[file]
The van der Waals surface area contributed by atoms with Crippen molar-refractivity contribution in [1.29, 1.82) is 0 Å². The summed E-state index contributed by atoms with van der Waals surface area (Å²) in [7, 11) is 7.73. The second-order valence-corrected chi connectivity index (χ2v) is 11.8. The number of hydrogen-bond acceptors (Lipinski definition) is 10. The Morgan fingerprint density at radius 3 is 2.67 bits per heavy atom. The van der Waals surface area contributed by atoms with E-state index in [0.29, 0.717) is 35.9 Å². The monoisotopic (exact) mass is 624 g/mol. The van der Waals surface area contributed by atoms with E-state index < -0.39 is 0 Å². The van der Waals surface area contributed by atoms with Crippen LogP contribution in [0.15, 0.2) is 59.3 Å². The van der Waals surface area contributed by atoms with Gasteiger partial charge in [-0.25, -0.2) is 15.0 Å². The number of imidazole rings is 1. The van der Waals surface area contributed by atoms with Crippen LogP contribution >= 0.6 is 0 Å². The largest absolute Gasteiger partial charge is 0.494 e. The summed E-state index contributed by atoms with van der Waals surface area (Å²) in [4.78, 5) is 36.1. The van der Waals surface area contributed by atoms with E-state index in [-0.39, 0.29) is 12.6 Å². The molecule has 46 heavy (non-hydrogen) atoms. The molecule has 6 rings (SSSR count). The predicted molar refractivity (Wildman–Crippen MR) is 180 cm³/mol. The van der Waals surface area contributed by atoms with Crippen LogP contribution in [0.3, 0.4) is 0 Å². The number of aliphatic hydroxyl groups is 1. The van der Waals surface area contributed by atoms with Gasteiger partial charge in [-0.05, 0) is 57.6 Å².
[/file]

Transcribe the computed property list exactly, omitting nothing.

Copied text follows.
The van der Waals surface area contributed by atoms with Crippen molar-refractivity contribution in [1.29, 1.82) is 0 Å². The summed E-state index contributed by atoms with van der Waals surface area (Å²) in [7, 11) is 7.73. The second-order valence-corrected chi connectivity index (χ2v) is 11.8. The number of hydrogen-bond acceptors (Lipinski definition) is 10. The Morgan fingerprint density at radius 3 is 2.67 bits per heavy atom. The van der Waals surface area contributed by atoms with E-state index in [0.29, 0.717) is 35.9 Å². The monoisotopic (exact) mass is 624 g/mol. The van der Waals surface area contributed by atoms with E-state index < -0.39 is 0 Å². The van der Waals surface area contributed by atoms with Crippen LogP contribution in [0.15, 0.2) is 59.3 Å². The van der Waals surface area contributed by atoms with Gasteiger partial charge in [-0.25, -0.2) is 15.0 Å². The number of imidazole rings is 1. The van der Waals surface area contributed by atoms with Crippen LogP contribution >= 0.6 is 0 Å². The largest absolute Gasteiger partial charge is 0.494 e. The summed E-state index contributed by atoms with van der Waals surface area (Å²) in [4.78, 5) is 36.1. The van der Waals surface area contributed by atoms with E-state index in [-0.39, 0.29) is 12.6 Å². The molecule has 46 heavy (non-hydrogen) atoms. The molecule has 6 rings (SSSR count). The predicted molar refractivity (Wildman–Crippen MR) is 180 cm³/mol. The van der Waals surface area contributed by atoms with Crippen LogP contribution in [0.3, 0.4) is 0 Å². The number of aliphatic hydroxyl groups is 1. The van der Waals surface area contributed by atoms with Gasteiger partial charge in [-0.05, 0) is 57.6 Å².